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Councillors divided on smoky coal ban

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By Sean Moriarty

 

Environment Minister Richard Bruton is expected to announce an extension of the ban on burning smoky coal in a number of towns including Killarney, but local Councillors are divided.

 

The Government is expected to announce that towns with a population of between 10,000 and 15,000 will be included in extension of the current Low Smoke Zones.

 

Cllr Donal Grady believes that this is another covert tax being imposed on people, especially those who can’t afford to buy the more expensive smokeless coals or convert their houses to take a gas supply.

 

“I burn turf myself and will continue to do so unless someone tells me I am going to jail for doing it,” he told the Killarney Advertiser. “This Government seems to spring one new tax after another on to the people every week. Look at the aircrafts flying overhead – I am not saying people should not fly – but we need to tackle this all together as one.”

 

[caption id="attachment_26847" align="alignleft" width="200"] Councillor Michael Gleeson. Photo: Domnick Walsh[/caption]

Mayor of Killarney, Cllr Michael Gleeson, says he has been burning smokeless coal for some years and that he attempted to bring a motion before the council back in 2015 but was overruled as Council colleagues felt that the extra cost was too much of a burden for some people.

However, he cited health improvements in other areas, particularly Ballyfermot in Dublin, where smokey fuel was banned some 30 years ago.

“I asked the Council in 2015 for Killarney to be included in a smoke free zone but some of my colleagues demurred over a cost of €2 more a bag,” Mayor Gleeson told the Killarney Advertiser. “The Government should subside the extra cost to those most vulnerable. Killarney is unique as it sits very low, almost in a bowl, and when you get a climate condition called inversion the smoke gets trapped. There has been a marked reduction of bronchial and heart diseases in Ballyfermot for example and the health of the people should be above the Government.”

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Insurance for building contractors

What kind of insurance does a building contractor need? Commercial vehicles and machinery First and foremost, if a building contractor has commercial vehicles then road risk cover is a requirement by law. As with all other motor insurance products, the cover options would be comprehensive, third party fire and theft, or third party only. Commercial […]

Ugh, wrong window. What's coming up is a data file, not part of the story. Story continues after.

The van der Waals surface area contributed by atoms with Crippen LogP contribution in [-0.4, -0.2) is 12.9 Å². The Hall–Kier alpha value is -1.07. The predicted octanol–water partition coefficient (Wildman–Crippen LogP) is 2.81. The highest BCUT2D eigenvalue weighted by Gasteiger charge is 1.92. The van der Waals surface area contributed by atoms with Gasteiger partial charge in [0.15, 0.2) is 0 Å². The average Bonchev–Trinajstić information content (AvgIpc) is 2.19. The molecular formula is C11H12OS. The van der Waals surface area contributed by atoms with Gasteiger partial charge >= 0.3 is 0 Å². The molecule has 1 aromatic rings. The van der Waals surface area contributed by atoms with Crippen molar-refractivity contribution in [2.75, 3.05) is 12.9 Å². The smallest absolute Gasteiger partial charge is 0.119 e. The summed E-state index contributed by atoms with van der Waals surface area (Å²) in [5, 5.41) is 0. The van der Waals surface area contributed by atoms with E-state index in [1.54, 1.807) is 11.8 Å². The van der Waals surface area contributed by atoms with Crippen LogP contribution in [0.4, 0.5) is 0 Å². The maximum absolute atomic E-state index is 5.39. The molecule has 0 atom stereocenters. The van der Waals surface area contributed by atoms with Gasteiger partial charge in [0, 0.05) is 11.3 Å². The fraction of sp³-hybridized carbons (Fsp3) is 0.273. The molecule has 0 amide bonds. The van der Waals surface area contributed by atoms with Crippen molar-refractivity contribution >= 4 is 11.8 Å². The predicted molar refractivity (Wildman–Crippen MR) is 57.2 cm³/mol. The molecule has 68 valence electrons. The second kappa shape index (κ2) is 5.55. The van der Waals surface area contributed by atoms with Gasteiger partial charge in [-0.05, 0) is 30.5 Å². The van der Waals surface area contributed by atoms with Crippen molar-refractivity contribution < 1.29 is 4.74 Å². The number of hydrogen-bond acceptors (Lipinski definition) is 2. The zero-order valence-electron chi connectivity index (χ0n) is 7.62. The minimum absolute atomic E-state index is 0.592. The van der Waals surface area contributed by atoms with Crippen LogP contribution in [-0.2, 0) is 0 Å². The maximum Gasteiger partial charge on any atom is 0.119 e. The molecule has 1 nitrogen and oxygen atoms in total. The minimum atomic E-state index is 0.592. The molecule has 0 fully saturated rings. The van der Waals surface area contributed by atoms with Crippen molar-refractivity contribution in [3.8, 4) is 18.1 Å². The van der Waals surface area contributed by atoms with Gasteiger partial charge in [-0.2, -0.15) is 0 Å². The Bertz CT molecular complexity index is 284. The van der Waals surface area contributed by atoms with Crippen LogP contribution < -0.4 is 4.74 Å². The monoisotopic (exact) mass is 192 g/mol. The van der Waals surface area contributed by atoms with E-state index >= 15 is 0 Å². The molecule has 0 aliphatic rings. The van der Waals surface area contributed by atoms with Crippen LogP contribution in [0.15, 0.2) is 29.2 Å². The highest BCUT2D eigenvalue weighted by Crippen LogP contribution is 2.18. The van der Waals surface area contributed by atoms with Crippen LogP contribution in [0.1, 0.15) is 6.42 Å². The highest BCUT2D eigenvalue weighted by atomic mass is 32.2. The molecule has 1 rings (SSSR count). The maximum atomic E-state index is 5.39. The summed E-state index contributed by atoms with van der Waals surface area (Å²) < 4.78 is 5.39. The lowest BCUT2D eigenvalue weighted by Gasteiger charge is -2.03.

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What kind of insurance does a building contractor need?

Commercial vehicles and machinery

First and foremost, if a building contractor has commercial vehicles then road risk cover is a requirement by law. As with all other motor insurance products, the cover options would be comprehensive, third party fire and theft, or third party only. Commercial fleet polices can cover many vehicles under one policy.
The value of the vehicle is important to review each year, as are the drivers.
Commercial vehicle policies usually give “open driving 25 to 70-years-old” but sometimes naming the drivers who will use the vehicle is a better option and can save you money.
You may need road risk and associated covers for driving plant and machinery such as teleporters, tractors and the like.

Employers, Public and Products Liability Insurance

Employers Liability Insurance covers your legal liability in the event that you are negligent and required to pay compensation for bodily injuries to an employee in the course of their employment. Employee numbers and annual wages will need to be disclosed accurately and annually.
Public Liability Insurance covers your legal liability in the event that you are negligent and required to pay compensation for bodily injuries or damage to third party property in the course of your business activities.
Your annual turnover will need to be disclosed and reviewed annually. Many main contractors and State bodies may require the tradesperson to have a minimum of €6.5 million limit of indemnity.
Products Liability Insurance covers your legal liability for injuries and property damage in connection with goods sold or supplied.

Other covers needed may include “Tools in Transit” cover which can be arranged in conjunction with your commercial vehicle policy and “Engineering Inspection Cover” may be required on plant and machinery. A “Contract Works Policy” protects the building works in progress against fire. Some insurers can include “Personal Accident” cover on a combined liability policy.

You should seek out the expert advice of a professional insurance broker to review your insurance needs. At Healy Insurances, we can review your business requirements, offer expert advice and save you money on your premiums.

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Yellow rainfall warning issued for Kerry

A status Yellow rainfall warning has been issued for the county from 12noon today (Monday) until the early hours of tomorrow morning. Thunderstorms and heavy showers will develop today over the western half of the country, moving eastwards this evening where they will continue tonight. Localised downpours will lead to spot flooding and hazardous driving […]

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A status Yellow rainfall warning has been issued for the county from 12noon today (Monday) until the early hours of tomorrow morning.

Thunderstorms and heavy showers will develop today over the western half of the country, moving eastwards this evening where they will continue tonight. Localised downpours will lead to spot flooding and hazardous driving conditions.

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